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Butime optimistic Commonwealth Speakers will become Uganda’s ambassadors

Speakers of Singapore and Tonga joined Uganda’s Tayebwa for a round of golf with the Japanese community led by Japan Ambassador to Uganda Fukuzawa Hidemoto at Entebbe Golf Course which is East Africa’s oldest golf course.

Kampala, Uganda | THE INDEPENDENT | The Minister of Tourism Tom Butime has urged members of the just-ended Conference of Speakers and Presiding Officers of the Commonwealth to be ambassadors of what Uganda offers to the world.

The minister was addressing speakers at the Entebbe-based Uganda Wildlife Education and Conservation Centre (UWECC) where they had gone for a tour at the close of the twenty-seventh Conference of Speakers and Presiding Officers (CSPOC) on Saturday.

The guests were led by Deputy Speaker of Parliament of Uganda, Thomas Tayebwa to the UWECC tour.

At least thirty-three speakers have been in the country for the conference that kicked off on January 3rd and ended on Saturday, January 6th.

As the conference ended, some of the Ugandans wondered whether it was worth the amount of money spent by the Parliament of Uganda and the government to host it.

The Ministry of Tourism however positioned itself to use the occasion to market Uganda’s Tourism Industry.

This particular came after several security alerts had been issued by the US and the UK urging their nationals to be cautious when visiting Uganda.

When Tom Butiime met some of the speakers and members of their delegations at the former Entebbe Zoo, he kept on emphasizing Uganda’s tourism attractions which included some of the animals at Uganda Wildlife Education and Conservation Centre.   Uganda Wildlife Education and Conservation Centre is a limited conservation area but allows a guest to explore almost all Uganda has to offer in terms of wildlife within a limited period.

UWECC executive director, James Musinguzi explained to the guests that Uganda was one of the few lucky countries that had diverse eco-systems on both extremes and the beasts they were to see are habited at the zoo in such an approach.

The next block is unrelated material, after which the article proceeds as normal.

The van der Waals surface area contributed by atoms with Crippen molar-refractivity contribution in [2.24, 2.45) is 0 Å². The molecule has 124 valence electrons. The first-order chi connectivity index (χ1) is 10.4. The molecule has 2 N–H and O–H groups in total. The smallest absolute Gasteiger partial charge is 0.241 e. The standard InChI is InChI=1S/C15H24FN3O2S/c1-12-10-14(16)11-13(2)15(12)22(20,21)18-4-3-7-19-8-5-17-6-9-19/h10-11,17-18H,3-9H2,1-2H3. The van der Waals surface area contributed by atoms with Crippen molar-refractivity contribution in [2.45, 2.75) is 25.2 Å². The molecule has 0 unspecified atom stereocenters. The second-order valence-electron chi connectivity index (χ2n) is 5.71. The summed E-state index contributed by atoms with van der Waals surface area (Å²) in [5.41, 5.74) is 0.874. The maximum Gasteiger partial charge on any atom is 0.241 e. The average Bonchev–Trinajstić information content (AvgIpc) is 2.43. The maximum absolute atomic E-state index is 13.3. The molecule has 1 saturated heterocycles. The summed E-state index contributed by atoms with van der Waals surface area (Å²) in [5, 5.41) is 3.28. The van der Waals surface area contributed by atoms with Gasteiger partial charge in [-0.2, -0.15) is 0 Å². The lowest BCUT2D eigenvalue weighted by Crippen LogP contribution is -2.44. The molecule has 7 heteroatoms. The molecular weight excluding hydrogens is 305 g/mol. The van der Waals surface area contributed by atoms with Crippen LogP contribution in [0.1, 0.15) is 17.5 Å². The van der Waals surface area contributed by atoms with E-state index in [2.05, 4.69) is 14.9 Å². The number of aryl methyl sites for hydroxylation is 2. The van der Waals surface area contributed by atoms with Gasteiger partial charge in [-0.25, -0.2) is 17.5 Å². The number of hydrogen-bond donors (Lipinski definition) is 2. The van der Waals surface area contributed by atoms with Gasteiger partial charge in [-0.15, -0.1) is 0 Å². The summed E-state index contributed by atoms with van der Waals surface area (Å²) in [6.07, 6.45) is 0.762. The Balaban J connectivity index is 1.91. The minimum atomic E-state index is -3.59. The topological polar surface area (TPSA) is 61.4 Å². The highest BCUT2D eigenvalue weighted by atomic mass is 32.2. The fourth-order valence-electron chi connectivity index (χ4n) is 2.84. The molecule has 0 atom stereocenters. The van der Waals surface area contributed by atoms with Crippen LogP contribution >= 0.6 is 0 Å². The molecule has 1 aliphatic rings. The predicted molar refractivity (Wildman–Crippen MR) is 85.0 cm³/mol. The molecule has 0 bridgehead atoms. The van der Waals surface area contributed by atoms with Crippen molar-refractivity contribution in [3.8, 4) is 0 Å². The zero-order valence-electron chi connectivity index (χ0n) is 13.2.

The visitors got a close watch of different beasts including the Sumatran tiger (imported from India), rhinos, lions, crocodiles, snakes, elephants, chimpanzees, otters, donkeys and rare birds among others.  The birds included cranes, pea-cocks, and marabou storks among others.

The caged big cats were released and given the opportunity to feed for the sight of the guests.  However, it was the sight of the chimpanzees that was most exhilarating for the visitors as the beasts portrayed their community leadership, behaviours, discipline and intelligence.

Shortly before they were fed, Dan Mirembe, the custodian at the Chimpanzee area had explained about the animals that he said were ninety-seven percent of man’s DNA (genetic formation).    Mirembe explained about Aluma, the reigning king among the chimps.  He disclosed that Aluma was the longest reigning king at the chimp community (ten years now), having succeeded Matooke who was “voted” out because of greed and selfishness.

Matooke still lives but still exhibits his excesses that guests were able to see.  Zakayo, once the oldest chimp at UWECC died in April 2018 at 54 but Aminah, his widow still lives.   The guests were taken to Zakayo’s grave where they paid their respects.

UWECC executive director later said the centre had been privileged to have hosted the guests who he said had had an opportunity of seeping different aspects of flora and fauna at close range.  The guests, he said had enjoyed the experience, promising to return with family members to explore more.

In line with Conference’s theme of preserving and conserving bio-diversity, the visitors planted five indigenous tree species and started a “parliamentary” garden to commemorate the visit.

Each of the trees planted was named after the planter who undertook to support its conservation and visit it in future, a signature act that amounted to future tourism investment by the UWECC.



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